Calcium & PhosphorusCalcium supports the skeletal structure and function within your puppy’s body. It also plays key roles in muscle contractions, nerve signals and blood clotting – to name a few. Calcium is one of the more complicated nutritional requirements as there needs to be an appropriate ratio of calcium to phosphorus. Puppy foods should have a ratio somewhere between 1.2:1 and 1.4:1 of calcium to phosphorous. Phosphorus is a mineral that is pivotal in regulating how the body uses and stores energy.

Grains – Grains are also really important to your puppy’s daily nutrition. Aside from the benefit of providing vitamins and minerals, the fiber found in whole grains are essential to the digestive system. They serve as food for the “good” bacteria in the gut, and they also help the body to eliminate toxins. The soluble fiber from grains help to control cholesterol, maintain proper blood glucose levels and increase nutrient absorption.

Keep in mind that too high or too low of intake of any of these key nutritional requirements can be detrimental to your puppy’s growth and development, and could cause future health problems.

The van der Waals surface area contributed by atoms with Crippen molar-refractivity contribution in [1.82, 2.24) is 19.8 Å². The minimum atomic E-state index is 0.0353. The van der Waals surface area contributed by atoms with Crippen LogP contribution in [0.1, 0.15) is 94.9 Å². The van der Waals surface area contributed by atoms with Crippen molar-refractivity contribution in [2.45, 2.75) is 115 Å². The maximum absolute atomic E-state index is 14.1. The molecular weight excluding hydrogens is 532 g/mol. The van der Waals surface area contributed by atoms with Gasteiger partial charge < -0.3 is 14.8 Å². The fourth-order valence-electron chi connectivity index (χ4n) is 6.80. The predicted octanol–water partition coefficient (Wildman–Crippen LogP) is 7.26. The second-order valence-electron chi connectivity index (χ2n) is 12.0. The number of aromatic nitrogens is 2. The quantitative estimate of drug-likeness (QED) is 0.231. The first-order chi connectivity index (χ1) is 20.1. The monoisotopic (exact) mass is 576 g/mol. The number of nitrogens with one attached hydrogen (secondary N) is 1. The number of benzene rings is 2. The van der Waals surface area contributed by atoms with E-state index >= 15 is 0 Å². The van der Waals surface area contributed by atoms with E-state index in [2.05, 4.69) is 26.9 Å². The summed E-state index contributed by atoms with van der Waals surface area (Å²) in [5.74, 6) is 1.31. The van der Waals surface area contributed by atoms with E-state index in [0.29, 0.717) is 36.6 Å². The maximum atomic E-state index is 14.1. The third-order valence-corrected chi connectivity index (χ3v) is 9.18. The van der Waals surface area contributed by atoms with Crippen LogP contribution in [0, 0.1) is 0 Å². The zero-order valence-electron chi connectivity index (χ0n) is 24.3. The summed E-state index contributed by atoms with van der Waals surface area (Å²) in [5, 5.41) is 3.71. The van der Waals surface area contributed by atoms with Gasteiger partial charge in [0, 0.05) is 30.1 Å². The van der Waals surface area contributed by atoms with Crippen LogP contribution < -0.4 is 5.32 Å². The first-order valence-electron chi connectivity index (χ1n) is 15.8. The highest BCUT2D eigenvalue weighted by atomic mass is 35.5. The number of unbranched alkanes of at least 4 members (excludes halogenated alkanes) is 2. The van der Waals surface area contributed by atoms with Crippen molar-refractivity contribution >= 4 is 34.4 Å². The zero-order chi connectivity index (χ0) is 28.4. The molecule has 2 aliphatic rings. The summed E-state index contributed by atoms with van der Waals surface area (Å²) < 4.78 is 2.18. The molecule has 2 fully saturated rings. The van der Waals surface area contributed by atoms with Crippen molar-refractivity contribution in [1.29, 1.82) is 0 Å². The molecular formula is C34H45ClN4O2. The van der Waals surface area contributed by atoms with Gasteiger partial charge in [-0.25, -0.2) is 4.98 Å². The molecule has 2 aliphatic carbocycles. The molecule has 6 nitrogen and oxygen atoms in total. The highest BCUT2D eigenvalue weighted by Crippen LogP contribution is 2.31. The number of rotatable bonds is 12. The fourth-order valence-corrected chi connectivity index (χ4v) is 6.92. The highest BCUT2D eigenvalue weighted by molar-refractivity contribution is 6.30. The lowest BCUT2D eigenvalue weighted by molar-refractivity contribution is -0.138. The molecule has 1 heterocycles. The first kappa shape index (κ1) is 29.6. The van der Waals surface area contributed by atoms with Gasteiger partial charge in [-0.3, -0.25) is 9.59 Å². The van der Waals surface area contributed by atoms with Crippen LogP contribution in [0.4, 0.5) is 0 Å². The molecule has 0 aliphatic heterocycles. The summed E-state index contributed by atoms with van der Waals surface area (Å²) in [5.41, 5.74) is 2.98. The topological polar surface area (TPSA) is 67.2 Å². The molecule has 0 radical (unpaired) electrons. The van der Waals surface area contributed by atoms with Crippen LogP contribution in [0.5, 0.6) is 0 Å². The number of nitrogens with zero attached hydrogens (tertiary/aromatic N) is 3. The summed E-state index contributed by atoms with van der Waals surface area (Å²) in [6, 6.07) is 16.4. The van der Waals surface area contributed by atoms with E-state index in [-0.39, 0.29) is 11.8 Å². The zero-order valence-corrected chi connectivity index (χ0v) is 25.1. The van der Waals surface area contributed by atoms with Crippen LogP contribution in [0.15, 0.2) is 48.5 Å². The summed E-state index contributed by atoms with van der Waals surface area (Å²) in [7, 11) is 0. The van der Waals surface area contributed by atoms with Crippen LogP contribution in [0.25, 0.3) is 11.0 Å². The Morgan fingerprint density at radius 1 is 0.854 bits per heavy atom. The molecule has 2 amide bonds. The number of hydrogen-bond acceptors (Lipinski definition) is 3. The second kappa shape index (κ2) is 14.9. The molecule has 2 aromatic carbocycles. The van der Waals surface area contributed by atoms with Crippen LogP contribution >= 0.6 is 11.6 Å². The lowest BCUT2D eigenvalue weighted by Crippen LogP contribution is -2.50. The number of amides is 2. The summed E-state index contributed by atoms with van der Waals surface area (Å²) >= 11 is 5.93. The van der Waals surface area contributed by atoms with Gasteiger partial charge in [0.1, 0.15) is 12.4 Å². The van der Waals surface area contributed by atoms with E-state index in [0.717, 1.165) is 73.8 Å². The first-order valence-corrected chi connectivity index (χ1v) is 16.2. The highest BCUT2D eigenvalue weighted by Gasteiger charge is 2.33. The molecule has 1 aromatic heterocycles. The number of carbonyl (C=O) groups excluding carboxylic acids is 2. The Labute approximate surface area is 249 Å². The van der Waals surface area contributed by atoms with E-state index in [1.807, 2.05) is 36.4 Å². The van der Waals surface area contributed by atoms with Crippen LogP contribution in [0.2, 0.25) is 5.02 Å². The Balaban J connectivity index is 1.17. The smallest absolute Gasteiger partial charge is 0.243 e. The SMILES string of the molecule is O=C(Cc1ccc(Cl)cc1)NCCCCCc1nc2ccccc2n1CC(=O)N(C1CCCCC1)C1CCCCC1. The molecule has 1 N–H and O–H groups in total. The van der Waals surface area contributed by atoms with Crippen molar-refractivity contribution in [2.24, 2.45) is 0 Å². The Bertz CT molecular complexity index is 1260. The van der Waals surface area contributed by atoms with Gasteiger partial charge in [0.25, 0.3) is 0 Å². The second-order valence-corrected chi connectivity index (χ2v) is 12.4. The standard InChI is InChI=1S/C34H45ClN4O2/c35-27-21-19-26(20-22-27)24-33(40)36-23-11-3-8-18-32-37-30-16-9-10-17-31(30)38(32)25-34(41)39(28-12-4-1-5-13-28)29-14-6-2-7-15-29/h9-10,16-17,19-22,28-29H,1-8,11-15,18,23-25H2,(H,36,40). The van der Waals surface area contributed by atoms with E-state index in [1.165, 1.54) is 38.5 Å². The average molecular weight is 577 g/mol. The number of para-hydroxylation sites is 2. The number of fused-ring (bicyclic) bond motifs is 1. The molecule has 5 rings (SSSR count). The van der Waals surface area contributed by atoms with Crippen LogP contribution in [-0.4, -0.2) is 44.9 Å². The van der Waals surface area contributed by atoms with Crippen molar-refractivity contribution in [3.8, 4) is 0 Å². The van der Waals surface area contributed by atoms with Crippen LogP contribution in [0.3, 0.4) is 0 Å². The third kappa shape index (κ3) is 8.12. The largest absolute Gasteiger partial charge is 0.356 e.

Small breed and large breed dogs differ in some nutritional requirements, so be sure to feed an appropriate diet for the breed of your puppy. If you are treat training, it is also important to note that treats should only account for 10% of your puppy’s daily caloric intake so as not to throw these numbers out of whack.

Choosing a Diet

Choosing a brand of food for your puppy can be an overwhelming experience. There are just so many options. Where should new puppy owners begin?

First, let’s start by looking at where to buy puppy food.

There are three types of locations where dog food can be purchased: grocery stores, pet stores and vet clinics. Let’s just avoid grocery store brands altogether, since our goal here is to allow your puppy to have the best start in life. Grocery store brand dog food is basically the bottom of the barrel. It is cheap, yes, but it is cheap for a reason. The quality just isn’t there.

Next up is retail brands, found in pet stores. These are definitely a step up from grocery store brands, and can be appropriate as long as owners know what to look for. However, pet stores carry both high- and low-quality foods, and it can be difficult to determine what is the most appropriate diet for your puppy. Staff at retail stores also tend to be trained to push certain brands of food, rather than basing their recommendations on the quality and benefits of the foods themselves (I know this because I’ve worked at a pet store).